Why kids are missing so much kindergarten

We’ve become familiar with the cliche of the high school dropout. But maybe it’s the kindergarten ditchers we should be paying attention to.

Students in California are missing school early — as early as kindergarten, according to a new report from State Attorney General Kamala Harris’s office.

The report analyzed data on about 350,000 California elementary school students throughout the state. It found that more than any other students, kindergarteners missed at least one-tenth of the school year.

Chronic absence, defined in the report as missing at least 18 days of the school year for any reason, was at 14.2% for California kindergarteners in the 2014-15 school year, compared with 6% of fifth-graders. Chronic truancy, defined as unexcused absences for at least 10% of the school year (about 18 days), was at 2.1% for kindergartners versus 0.9% for fifth-graders. And severe chronic absence, which is missing one-fifth of the school year for any reason, was at 2.4% for kindergartners and 0.8% for fifth-graders.

There are a number of reasons that absence rates are highest for kindergarteners. One perception across all backgrounds is the idea that kindergarten isn’t as important as middle school and high school, and that it’s ok for parents to let their kids stay home, said Hedy Chang, director of the group Attendance Works and an advisor on this report. Indeed, kindergarten isn’t mandatory in California.

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Despite these beliefs, research has found that students who miss school in kindergarten and first grade perform worse down the line, such as on third-grade literacy tests.

“If we can’t get these kids in school every day starting right at kindergarten, the attendance gaps we’re seeing become achievement gaps,” said Jill Habig, a special assistant attorney general. Those students are at risk of dropping out, which increases their chances of ending up in prison or being unemployed.

“How do we prevent kids from feeling like they ever need to resort to crime?” Chang said. “School is still the best pathway out of poverty.”

The other two primary types of reasons are “barriers” and “aversion,” Chang said. Barriers include health problems such as asthma or dental problems, which can be worse in young children. Low-income families without access to healthcare can’t address these quickly, so the missed days add up. There are also barriers such as limited access to transportation, unsafe communities and family health problems.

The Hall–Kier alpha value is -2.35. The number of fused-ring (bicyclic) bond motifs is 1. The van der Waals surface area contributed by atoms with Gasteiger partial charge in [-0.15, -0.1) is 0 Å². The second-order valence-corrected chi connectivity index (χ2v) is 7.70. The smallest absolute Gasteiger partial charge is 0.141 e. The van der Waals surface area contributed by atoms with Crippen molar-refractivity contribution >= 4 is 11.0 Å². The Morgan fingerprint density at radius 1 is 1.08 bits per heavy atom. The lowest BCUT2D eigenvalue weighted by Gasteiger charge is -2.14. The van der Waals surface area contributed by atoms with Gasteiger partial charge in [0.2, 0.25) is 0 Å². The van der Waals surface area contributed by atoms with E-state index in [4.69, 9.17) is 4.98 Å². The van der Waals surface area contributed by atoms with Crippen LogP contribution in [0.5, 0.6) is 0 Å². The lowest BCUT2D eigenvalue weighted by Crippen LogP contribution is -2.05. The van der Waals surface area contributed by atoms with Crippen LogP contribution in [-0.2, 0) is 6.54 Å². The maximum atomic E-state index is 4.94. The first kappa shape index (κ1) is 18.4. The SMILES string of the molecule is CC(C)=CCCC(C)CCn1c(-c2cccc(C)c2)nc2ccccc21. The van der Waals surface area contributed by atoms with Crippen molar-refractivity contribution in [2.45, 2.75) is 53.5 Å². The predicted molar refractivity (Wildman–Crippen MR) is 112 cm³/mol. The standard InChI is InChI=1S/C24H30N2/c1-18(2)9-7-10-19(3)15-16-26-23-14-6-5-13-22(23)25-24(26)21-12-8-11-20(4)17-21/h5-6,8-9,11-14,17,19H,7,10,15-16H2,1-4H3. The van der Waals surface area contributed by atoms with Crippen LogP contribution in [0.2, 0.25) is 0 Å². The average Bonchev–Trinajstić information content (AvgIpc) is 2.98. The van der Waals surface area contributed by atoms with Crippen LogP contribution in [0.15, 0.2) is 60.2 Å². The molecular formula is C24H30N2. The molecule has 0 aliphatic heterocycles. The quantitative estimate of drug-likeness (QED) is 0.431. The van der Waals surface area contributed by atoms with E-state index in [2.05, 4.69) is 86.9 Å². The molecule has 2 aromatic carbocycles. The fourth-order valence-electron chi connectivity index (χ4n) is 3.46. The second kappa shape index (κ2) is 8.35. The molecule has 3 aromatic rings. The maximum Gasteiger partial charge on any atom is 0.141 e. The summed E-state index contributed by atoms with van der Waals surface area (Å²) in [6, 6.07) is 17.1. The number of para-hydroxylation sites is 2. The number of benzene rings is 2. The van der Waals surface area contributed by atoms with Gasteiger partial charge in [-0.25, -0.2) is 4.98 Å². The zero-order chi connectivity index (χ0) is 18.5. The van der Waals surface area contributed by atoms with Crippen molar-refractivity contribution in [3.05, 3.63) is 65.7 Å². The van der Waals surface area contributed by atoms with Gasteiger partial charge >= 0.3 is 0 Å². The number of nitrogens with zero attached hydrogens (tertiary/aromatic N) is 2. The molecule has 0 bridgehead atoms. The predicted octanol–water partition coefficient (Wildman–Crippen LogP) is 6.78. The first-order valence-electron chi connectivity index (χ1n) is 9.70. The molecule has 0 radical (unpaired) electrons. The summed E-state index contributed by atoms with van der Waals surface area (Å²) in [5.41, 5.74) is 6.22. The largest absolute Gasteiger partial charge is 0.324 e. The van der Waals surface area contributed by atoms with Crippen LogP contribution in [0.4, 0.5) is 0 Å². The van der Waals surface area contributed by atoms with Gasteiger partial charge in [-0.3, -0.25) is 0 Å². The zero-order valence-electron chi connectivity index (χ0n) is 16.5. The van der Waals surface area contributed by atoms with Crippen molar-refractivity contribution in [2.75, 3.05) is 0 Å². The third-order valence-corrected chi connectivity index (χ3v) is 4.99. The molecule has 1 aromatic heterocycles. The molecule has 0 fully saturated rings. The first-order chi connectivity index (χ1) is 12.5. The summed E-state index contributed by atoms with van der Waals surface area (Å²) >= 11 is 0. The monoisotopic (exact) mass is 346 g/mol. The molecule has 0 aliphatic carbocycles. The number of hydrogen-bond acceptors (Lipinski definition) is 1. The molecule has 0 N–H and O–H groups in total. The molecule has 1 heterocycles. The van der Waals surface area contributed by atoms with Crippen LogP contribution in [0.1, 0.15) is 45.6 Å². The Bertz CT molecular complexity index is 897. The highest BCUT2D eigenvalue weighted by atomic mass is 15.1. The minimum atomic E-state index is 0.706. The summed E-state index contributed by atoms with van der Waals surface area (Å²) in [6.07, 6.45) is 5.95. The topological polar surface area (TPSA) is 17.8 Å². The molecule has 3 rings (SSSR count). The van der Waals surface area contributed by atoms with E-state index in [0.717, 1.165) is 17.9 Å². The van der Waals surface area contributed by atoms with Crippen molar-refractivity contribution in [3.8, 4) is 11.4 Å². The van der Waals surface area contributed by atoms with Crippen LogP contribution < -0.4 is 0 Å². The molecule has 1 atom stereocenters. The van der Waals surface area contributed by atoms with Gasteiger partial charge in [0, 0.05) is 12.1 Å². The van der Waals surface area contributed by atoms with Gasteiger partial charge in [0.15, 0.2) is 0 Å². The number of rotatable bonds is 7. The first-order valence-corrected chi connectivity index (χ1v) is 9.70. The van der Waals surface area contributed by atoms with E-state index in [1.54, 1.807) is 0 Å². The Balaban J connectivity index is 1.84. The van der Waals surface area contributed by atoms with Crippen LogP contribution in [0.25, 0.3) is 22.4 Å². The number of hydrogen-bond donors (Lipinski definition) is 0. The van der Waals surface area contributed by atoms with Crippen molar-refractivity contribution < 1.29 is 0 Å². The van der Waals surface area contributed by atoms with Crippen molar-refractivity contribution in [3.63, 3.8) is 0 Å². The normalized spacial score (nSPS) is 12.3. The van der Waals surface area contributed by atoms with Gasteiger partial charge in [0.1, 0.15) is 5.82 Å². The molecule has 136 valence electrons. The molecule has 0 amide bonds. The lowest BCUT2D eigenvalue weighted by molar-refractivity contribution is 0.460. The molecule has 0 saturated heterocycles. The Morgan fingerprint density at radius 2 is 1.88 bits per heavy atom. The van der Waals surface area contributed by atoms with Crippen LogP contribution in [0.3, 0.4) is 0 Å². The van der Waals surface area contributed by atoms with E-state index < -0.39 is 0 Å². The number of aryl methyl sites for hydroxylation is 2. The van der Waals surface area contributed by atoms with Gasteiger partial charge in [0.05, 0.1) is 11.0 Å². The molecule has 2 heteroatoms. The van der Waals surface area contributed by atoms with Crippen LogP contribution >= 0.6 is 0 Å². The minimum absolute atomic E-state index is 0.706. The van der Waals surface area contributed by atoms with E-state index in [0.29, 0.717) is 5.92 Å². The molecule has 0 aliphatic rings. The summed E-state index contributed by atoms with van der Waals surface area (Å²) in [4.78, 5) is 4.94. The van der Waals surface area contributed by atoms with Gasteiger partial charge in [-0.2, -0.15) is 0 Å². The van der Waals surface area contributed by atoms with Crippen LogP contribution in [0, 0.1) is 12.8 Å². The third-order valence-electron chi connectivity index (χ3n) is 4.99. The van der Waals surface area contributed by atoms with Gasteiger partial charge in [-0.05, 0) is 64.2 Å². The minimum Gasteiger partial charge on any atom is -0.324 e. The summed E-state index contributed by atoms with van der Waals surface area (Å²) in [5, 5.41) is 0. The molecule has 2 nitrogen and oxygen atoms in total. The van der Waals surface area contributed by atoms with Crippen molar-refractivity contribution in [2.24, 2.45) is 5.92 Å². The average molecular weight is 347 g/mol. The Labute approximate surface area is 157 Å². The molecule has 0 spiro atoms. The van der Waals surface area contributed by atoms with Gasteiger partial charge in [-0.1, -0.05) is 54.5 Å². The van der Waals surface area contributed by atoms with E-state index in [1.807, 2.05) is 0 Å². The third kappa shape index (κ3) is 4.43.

Aversion can range from a child’s separation anxiety to a parent’s perception that a child is having a negative experience in school, Chang said.

Schools can improve attendance by connecting with the parents and focusing on students’ strengths, said Terri Martinez-McGraw, executive director of the National Center for School Engagement. The Colorado-based organization works with schools and districts to decrease truancy.

Parents have negative experiences with schools for many reasons — their children might face bullying or might have been mistreated, or the parents didn’t see school as a safe place during their own childhoods.

African American students, for example, have the highest rates of absenteeism.

They are also suspended more than other students. That trend starts as early as kindergarten, where 4% of black boys are suspended compared with 2.8% of white boys. By fifth grade, the gap has grown, with a 31.2% suspension rate for black male students compared with 6.7% for white male students.

If kids are being inappropriately disciplined, their parents are not going to send them to school, Chang said.

Parents need to feel like school is a safe and trustworthy place for their children, Martinez-McGraw said. Schools should survey parents about their children during kindergarten or pre-k enrollment to focus on and develop a child’s strengths.

This would include such questions as: What are your child’s interests? What does your child like to do? What are some of the things you do as a family unit? What are some of the things that are going to motivate your student?

These answers would signal to the parent that the school cares about the child as an individual, she said, and it would help the school figure out how to best teach that child.

FOR THE RECORD: This story has been updated to include Harris's name.

Reach Sonali Kohli on Twitter @sonali_kohli or by email at


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